Demons

Demons 2 (Dèmoni 2… l’incubo ritorna) (1986)

Demons 2 (Dèmoni 2… l’incubo ritorna) first published by VODzilla.co

One year after he made Demons (1985), director Lamberto Bava returned to his reflexive formula, where film itself becomes the medium of a diabolical uprising. Demons 2 (Dèmoni 2… l’incubo ritorna) is, improbably, a true sequel (as well as a rehash), set after the complete (and never explained) containment of the demonic apocalypse with which the last film ended. Everything is back to normal: everyone speaks English (in Berlin!), and gets on with what looks like an Italian idea of the great American Eighties lifestyle (again, in Berlin!). Most of the film is confined to the interiors of a swanky modern high-rise apartment block (called ‘The Tower’, again in English, in Berlin!). Bobby Rhodes, who memorably played a tough-talking, ass-kicking pimp in the original, here returns (impossibly) as a tough-talking, ass-kicking gym instructor. All of which is to say that, like its predecessor, this sequel, with its weird stylisations, is almost a study in inauthenticity – but that is not out of keeping with a film where reality warps and fiction comes to life. 

If demons entered Berlin last time around via a cursed film screened in a cinema, this time their point of entry is television – the medium through which, with the rise of home entertainment, most of us were watching horror movies in the mid Eighties. Many residents of The Tower are riveted to a cheesy film about four co-eds entering a ‘forbidden zone’ and accidentally reawakening a demon – a film-within-a-film that appears to be a sequel to the film-within-a-film from the first Demons. In the middle of her own birthday party, narcissistic Sally Day (Coralina Cataldo Tassoni) is sulking alone in her bedroom when the demon from the show stretches its way through the television screen, Videodrome-style, and takes possession of her. From here on in we know the score: locked into a building that is also a deathtrap, different characters either strive desperately to fight or escape, or else themselves join the growing throng of bright-eyed demons. And no one is safe from Satanic takeover – be they children (including a ten-tear-old Asia Argento in her first on-screen rôle) or even dogs.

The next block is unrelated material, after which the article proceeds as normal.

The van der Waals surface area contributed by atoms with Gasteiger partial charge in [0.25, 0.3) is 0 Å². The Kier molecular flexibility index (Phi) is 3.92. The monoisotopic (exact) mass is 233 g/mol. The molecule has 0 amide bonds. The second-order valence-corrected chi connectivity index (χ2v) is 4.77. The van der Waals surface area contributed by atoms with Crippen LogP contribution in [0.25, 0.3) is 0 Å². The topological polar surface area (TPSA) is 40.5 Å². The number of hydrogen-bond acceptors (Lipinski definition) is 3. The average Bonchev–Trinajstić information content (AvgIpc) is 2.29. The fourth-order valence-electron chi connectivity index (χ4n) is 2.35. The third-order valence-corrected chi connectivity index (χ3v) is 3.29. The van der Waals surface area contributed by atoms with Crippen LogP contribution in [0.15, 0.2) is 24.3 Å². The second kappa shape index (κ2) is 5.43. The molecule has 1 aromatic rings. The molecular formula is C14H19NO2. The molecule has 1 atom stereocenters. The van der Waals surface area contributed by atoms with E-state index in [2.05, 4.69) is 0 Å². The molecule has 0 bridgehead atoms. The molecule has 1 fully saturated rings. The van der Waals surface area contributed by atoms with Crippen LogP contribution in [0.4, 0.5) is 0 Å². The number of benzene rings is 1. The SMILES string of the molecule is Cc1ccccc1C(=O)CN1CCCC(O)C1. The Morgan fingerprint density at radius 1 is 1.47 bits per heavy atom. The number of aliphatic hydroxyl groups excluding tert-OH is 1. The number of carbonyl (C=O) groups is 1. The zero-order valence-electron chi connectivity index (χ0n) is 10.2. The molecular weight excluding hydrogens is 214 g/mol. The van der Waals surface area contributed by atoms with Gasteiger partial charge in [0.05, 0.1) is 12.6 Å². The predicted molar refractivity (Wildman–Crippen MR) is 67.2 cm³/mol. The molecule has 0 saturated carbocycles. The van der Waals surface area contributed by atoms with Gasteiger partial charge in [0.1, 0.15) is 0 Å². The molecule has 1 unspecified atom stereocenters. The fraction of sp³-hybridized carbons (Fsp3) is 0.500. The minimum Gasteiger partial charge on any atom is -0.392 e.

The hero here is George (David Knight), who in attempting to rescue his heavily pregnant wife Hannah (Nancy Brilli), gradually transforms from bespectacled physics student to a sleeveless action man, not unlike Ash from The Evil Dead (1981). Hannah is no slouch herself, having already learnt all the scientific formulae with which her husband still struggles, and proving resourceful in fending off a Gremlins-/Critters-like baby demon that chases her around the apartment. We suspect that George and Hannah will make great parents together, so long as their own baby is of the non-demonic variety. Everyone else, though, is doomed, as the demons claw, bite, run and leap – and ooze the sort of acidic blood last seen in Alien (1979) and Aliens (1986). Their spirit of contagion and infection taps right into the anxieties of the AIDS crisis (at its peak in the Eighties) – but the real source of danger here is television itself, literally poisoning viewers with its content and metamorphosing them into packs of crazed, violent killers. Demons 2 even ends in a television studio, and devilry is defeated by quite literally smashing TV screens.

Otherwise, not much has changed here from the original Demons. There is still the same expanding demonic horde fighting tooth and claw against a desperate ensemble of trapped survivors, still the same grotesque practical effects, still the same wooden acting and shrill dialogue, still the same use of contemporary goth-rock tracks on the score, still even a group of trouble-making punks joy-riding outside. So I guess demons never die – although subsequent entries (including Michele Soavi’s infinitely better Dellamorte Dellamore, aka Demons ’95) were sequels in name only.

Summary: Lamberto Bava’s small-screen sequel lets the devil out of the box.

© Anton Bitel